Humanity changes and develops. And with the development of society, arms and weapons also develop. They become stronger, more dangerous and more disastrous. And if a war will start, humanity has the chance to be totally destroyed during it. World War II demonstrated the deathly power of nuclear weapons.

We want our world to be preserved safe and sound for future generations and we are to make it safer today. War museums are conductors to the past. Visiting them we can see, feel and remember forever all the mistakes that our ancestors did. Do we want to make the same? An injection of true facts, unveiled, without eliminating shameful events, must be done to everyone. Hiding some events is an offense to those who died during wars. War museums preserve history as it is to the future, to people who will live far longer after our deaths. Do we want our grand-grand-grandchildren to be killed during another armed conflict that began because of the crime of some small person? Peace is one of the most precious things on Earth and we have to take care of it. It is widely known that cognition comes through comparison. War museums give us the opportunity to compare life during military conflicts and events and now when it’s rather peaceful. We must keep the peace for the future and we must remember the terror of war. And the shade of this terror will never come to our planet again.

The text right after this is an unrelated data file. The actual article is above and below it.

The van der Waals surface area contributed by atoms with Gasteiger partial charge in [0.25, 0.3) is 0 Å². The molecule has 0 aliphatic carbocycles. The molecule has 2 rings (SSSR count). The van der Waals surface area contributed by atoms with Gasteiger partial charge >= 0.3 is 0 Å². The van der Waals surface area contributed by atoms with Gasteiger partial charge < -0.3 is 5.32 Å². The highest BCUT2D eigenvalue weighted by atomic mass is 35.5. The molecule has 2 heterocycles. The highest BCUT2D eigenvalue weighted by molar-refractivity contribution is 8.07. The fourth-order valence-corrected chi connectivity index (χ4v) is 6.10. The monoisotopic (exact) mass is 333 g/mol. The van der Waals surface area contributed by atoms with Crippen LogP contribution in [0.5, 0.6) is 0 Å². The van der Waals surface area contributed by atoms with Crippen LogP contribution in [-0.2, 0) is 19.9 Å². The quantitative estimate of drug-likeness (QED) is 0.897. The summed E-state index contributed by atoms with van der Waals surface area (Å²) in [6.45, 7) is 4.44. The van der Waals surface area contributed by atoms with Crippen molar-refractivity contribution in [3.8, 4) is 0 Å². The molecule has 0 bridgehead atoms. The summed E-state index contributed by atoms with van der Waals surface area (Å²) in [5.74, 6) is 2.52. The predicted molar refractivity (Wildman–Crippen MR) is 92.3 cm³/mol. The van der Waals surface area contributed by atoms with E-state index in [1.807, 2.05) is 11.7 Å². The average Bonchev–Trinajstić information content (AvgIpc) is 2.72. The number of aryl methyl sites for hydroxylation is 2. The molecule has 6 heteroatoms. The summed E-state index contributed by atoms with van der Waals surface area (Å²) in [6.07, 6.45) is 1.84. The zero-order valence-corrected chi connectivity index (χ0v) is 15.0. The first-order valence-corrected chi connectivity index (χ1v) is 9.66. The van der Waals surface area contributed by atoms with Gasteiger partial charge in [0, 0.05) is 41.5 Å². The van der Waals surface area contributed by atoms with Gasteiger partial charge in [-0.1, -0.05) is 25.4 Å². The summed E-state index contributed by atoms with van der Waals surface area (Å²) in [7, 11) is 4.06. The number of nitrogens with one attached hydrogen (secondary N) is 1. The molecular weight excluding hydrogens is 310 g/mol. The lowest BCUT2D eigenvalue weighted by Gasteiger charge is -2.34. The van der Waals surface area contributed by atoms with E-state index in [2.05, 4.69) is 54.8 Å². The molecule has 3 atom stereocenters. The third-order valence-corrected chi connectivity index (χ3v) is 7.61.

Bibliography

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Pilling, David. “Graceland and Yasukuni: Two National Myths.” Financial Times. 2006. Web.

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Yuh, Moon-hwan. Politics of War Memories in East Asia. Gyungki: Korean Educational Information, 2009. Print.